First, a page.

The 21 year old actor says most of today's teen fare is unappetizing

By Lori Reese
Updated July 17, 2000 at 04:00 AM EDT
Lyonne: Paul Smith/Featureflash
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A sequel to ”American Pie” is in the works, but Natasha Lyonne, the quirkiest among that movie’s nubile costars, isn’t sure if she wants another taste of teen movie success. ”I mean, I was in ‘American Pie’ — isn’t that enough?” says the 21 year old actress, who played the randy ensemble’s only non virgin. ”Get your second helping. Not full yet? ‘American Pie 2.”’

But don’t think that Lyonne’s looking down her nose at her best known movie. In fact, she tells she’ll happily sign on if the sequel has an ”interesting script” and — let’s not jump the gun — if she’s offered a part. Her sarcasm (and she’s got plenty of that to spare) stems from her feelings about most teen-targeted fare. The first ”Pie,” Lyonne says, stood out for its original writing and envelope-pushing humor, but she thinks most new films for teens are impossible to tell apart. The flood of offers Lyonne received after ”American Pie”’s success are a case in point. ”I had to read the SAME scripts a hundred times in different versions,” she says. ”A bunch of teenagers do this, a bunch of teenagers do that. How many of them are there? I couldn’t do it just because it was there, and the money was there.”

While many of her ”Pie” cohorts went on to take roles in more mainstream post-pubescent comedies — including Jason Biggs and Mena Suvari in ”Loser” (opening July 21) — Lyonne has tried instead to build a career with offbeat flicks like the ’98 critical favorite ”Slums of Beverly Hills” and her current foray as a lesbian pep rally-ist in ”But I’m a Cheerleader.” Still, she laments, opportunities for such projects are hard to come by. ”It’s frustrating, what’s going on in movies,” she says. ”I’m amazed with all of these critics who will give [a bad film], like, a ‘B.’ I’m like DUDE, that wasn’t a MOVIE!”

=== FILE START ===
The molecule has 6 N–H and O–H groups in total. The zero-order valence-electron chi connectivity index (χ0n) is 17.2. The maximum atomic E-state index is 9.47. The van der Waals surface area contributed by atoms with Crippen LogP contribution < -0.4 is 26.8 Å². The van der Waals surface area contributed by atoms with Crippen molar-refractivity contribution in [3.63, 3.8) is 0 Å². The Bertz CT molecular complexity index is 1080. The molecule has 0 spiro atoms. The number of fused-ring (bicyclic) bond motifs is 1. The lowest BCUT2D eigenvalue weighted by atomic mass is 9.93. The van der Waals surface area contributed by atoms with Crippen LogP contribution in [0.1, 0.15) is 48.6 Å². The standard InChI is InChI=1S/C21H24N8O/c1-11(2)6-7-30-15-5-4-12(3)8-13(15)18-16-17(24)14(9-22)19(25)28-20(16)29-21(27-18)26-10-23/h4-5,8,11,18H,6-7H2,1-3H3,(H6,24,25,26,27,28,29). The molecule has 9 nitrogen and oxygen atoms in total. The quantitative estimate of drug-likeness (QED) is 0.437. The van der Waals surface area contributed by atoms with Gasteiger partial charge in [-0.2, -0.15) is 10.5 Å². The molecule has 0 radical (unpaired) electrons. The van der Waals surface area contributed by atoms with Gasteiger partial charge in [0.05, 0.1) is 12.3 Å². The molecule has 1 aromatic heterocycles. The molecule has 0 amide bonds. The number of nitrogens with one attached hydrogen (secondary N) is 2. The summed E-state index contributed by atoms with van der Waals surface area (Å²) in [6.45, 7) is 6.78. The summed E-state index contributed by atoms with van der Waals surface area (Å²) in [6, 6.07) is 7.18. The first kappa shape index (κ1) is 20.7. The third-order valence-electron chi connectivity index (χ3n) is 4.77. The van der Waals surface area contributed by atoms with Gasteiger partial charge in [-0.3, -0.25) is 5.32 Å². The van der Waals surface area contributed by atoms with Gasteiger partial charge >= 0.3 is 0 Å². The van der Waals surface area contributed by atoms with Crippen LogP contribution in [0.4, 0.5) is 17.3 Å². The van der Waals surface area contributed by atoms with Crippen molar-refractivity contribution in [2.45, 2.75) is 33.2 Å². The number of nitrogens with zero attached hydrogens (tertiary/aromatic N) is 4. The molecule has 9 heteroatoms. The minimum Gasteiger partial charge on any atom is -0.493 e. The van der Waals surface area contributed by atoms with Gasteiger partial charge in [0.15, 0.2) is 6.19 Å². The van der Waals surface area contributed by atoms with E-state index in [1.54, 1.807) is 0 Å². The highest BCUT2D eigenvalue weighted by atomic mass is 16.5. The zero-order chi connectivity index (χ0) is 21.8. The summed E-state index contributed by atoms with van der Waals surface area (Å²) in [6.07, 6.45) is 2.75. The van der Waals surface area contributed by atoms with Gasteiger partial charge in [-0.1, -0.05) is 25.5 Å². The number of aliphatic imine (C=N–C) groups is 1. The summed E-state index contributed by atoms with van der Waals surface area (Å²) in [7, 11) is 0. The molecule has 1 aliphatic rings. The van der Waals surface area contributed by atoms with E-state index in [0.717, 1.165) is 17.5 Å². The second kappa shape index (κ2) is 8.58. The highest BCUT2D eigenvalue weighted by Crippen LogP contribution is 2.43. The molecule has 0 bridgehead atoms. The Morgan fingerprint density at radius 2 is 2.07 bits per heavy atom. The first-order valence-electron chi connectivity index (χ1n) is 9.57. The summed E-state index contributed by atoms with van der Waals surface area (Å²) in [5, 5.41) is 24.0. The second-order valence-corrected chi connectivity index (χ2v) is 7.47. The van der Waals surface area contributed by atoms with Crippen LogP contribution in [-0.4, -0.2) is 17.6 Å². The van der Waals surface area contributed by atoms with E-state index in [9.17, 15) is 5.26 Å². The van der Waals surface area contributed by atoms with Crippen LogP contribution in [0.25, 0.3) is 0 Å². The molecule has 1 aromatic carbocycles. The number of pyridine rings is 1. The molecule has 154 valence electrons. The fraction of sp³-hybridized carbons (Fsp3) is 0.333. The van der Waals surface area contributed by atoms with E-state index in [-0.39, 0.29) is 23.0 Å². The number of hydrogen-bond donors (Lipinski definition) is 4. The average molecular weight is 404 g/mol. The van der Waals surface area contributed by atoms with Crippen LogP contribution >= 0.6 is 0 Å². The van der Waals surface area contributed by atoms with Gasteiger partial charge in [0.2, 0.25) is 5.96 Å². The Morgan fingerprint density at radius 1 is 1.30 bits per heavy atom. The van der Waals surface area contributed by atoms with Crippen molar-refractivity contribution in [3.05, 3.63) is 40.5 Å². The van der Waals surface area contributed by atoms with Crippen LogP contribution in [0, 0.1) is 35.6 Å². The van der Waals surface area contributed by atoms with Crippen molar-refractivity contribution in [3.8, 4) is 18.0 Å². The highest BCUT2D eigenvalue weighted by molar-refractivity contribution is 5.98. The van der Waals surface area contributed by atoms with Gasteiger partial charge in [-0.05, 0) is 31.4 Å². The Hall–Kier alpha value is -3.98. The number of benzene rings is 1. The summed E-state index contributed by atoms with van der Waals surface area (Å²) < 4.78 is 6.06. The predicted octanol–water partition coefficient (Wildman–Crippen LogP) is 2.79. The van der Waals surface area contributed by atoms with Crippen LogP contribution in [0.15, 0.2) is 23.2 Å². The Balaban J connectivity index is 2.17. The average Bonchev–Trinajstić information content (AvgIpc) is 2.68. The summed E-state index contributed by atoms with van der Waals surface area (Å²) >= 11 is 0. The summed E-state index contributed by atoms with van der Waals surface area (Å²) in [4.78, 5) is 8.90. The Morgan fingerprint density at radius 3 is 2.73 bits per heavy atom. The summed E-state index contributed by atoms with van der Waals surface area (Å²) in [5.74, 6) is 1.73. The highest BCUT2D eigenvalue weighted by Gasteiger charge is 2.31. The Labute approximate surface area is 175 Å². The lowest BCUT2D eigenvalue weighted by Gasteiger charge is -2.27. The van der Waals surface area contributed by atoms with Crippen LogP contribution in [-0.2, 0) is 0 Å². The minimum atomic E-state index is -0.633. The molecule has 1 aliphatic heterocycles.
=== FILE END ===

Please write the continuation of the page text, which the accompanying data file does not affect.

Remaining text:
Yet Lyonne is facing a dilemma: she says her youth is partly what puts her in demand for ‘B’ grade brain candy and what compels her to keep slugging away in the business. A professional since the age of 7, when she joined ”Pee Wee’s Playhouse,” Lyonne has considered going to college. But she worries that a four year sabbatical — either in her hometown of New York or closer to her second home in L.A. — would mean passing up her only chance to succeed. ”Women have a certain shelf life,” she says. ”It seems like today it’s all about young people in movies. I’m not a gazillionaire, so it would be naive to just check out. Or, pretend like [I’m] going to be in demand for the rest of my life.”

Actually, Lyonne is making some headway right now by avoiding the Brat Pack pitfall of being too closely identified with only one kind of movie. Next up are two jobs that will give her a chance to work with industry veterans: the thriller ”Plan B,” opposite Diane Keaton, and the WWII drama ”The Grey Zone,” opposite Mira Sorvino and Harvey Keitel. If nothing else, the latter movie’s Bulgarian locations should be a welcome break from hanging out in youth-obsessed Hollywood. ”I’m not very comfortable in L.A.,” she frowns. ”It makes me think about all this stuff too much, when I should just appreciate it.” After all, it isn’t often you get offered a second helping of ”Pie.”

The Grey Zone

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  • 108 minutes
  • Tim Blake Nelson